Gender balance should be more emphasised in the rural areas

As Gicumbi District prepares to host the Gender for rural women day celebrations, to be held at Kaniga sector on October 26, many gender cross cutting issues need to be addressed to realize gender balance in rural areas.

As Gicumbi District prepares to host the Gender for rural women day celebrations, to be held at Kaniga sector on October 26, many gender cross cutting issues need to be addressed to realize gender balance in rural areas.

Many residents of Byumba sector interviewed expressed divergent opinions over gender balance.

Some men think gender balance means depriving the man of his rights as head of the family, while others think gender equality is a practice reserved for the educated class.

The rural folk who comprise 90 per cent of Rwanda’s population still view the woman as “the heart of the homestead” and a delicate human being whose main task is to produce children and carry out simple house hold duties such as cooking, washing utensils and cleaning the house.

It therefore follows that the woman is confined within the limits of the homestead and visits relatives or friends, only with the sole permission of the husband.

This in itself is a form of slavery which has its roots in most African out dated cultures, which view a girl as part of the man’s asset upon marriage.

The boys on the other hand have been treated with high esteem by their parents because they are viewed as the source of care and protection during old age.

This explains why many rural folk prefer to educate the boys to the highest level possible than girls.

Time has shown that this believe is false because many women currently contribute to the welfare of their aged parents than some men who upon getting jobs in urban cities, only visit their parents once in a blue moon.

Gender balance is not about equal sharing of house hold responsibilities between the husband and wife, as many rural people believe.

They understand gender balance to mean the husband going to cook food in the kitchen while the wife is having a rest in the seating room, or the wife attending to a friend’s party for the whole day while the husband is taking care of a baby at home.

Gender balance is about equal treatment of both women and men.

It is about providing equal education to girls and boys. Gender balance calls upon governments world wide to avoid discrimination against women while allocating jobs and to empower the woman in decision making at all levels.

It is about equal rights over asset ownership, especially land and other fixed assets between girls and boys.
Gender balance also prohibits all forms of violence and exploitation against women.

All women and girls should be given enough opportunity to develop their talents.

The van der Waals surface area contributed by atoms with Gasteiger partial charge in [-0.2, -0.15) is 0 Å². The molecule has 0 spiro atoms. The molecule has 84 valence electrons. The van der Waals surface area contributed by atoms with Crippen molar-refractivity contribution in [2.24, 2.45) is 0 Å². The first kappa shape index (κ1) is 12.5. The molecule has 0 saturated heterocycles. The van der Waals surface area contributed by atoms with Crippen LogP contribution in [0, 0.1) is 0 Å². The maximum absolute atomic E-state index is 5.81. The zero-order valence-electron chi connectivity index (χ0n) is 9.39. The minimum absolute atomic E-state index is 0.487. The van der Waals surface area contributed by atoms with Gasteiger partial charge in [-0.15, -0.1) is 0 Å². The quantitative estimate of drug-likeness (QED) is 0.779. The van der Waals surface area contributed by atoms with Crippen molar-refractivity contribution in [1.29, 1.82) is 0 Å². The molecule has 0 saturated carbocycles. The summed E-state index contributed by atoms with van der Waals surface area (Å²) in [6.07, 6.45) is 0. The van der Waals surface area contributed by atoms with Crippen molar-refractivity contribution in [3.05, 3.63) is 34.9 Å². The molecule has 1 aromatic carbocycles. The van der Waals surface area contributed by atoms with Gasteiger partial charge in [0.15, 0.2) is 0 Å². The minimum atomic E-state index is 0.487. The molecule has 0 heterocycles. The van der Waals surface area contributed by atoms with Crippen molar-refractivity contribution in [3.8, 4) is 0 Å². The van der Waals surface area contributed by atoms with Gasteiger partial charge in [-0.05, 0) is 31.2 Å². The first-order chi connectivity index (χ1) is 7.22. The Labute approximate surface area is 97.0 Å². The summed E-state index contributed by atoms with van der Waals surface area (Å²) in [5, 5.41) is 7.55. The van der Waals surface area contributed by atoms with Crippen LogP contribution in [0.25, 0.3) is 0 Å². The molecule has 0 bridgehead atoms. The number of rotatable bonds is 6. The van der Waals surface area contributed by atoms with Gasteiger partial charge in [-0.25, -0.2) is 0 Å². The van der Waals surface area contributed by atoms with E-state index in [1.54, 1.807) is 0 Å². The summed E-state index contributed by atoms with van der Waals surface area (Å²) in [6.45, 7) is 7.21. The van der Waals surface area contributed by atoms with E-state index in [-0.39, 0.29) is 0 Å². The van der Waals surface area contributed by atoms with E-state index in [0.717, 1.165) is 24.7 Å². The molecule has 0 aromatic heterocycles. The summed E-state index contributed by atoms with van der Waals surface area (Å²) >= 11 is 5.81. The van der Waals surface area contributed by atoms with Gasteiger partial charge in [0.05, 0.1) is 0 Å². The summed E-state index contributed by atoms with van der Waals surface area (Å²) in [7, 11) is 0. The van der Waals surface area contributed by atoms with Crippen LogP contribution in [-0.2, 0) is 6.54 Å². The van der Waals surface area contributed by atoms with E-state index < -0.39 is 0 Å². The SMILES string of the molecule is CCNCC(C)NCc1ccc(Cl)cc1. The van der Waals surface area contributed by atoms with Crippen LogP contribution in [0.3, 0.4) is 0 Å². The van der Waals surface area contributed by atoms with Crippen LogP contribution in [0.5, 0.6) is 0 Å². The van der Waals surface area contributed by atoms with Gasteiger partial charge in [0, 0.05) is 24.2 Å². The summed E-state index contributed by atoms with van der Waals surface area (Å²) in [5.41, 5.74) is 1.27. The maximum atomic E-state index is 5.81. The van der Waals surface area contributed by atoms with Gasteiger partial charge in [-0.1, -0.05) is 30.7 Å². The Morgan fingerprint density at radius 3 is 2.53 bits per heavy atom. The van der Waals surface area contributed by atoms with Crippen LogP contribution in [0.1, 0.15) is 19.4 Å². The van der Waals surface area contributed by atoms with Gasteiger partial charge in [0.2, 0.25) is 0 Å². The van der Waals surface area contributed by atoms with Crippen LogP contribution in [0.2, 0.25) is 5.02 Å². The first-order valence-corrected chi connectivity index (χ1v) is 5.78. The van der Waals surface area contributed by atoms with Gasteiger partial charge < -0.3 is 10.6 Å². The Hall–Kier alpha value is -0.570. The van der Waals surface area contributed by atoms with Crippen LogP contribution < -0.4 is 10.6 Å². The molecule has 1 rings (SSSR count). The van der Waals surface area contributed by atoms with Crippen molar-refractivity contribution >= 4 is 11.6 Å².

This is by ensuring that all babies receive the best start to life through gender sensitive, integrated early child hood care that prepares them to a productive life.

Gender balance is a global initiative to emancipate women and girls.

Leading personalities such as Haleh Esfandiari, an Iranian American scholar advocated for women’s rights in Iran and was detained for four months.

In his book “Giving,” former USA President Bill Clinton says women play a unique role in most reconciliation efforts and in dealing with other problems that require new beginnings.

Many International organizations such as “Vital voices” have been created to advocate for women emancipation. “Vital voices” is a global leadership initiative for women and girls.

It is a global partnership, non profit dedicated to building the capabilities, connections and credibility of women leaders around the world.

“Vital voices” intends to hold Regional Summits in five areas of the world in 2010.

These include: Africa, Asia, Eurasia, Latin America and the Middle East.

During the Summits, these potential women and girls leaders will receive practical training to learn skills needed to become social entrepreneurs in their countries.

The training will focus on expanding economic activities for girls and women and increasing the leadership of women and girls in political or public life.

The Rwandan government has made wide strides in gender balance for the last thirteen years.

However, some laws in the Penal code need to be revised to realize total emancipation of women rights.

The Rwandan Penal code in its Article 354 No. 21/77 of 18/08/1977 provides a heavier punishment to a woman who has committed a crime of adultery than a man who has committed the same crime in the same conditions.

Also, Article 83 of the civil code book 1, confines a woman to the man’s choice of residence without looking at the woman’s or family’s interest.

Most of these laws are archaic and do not respect the government’s approach towards women emancipation.


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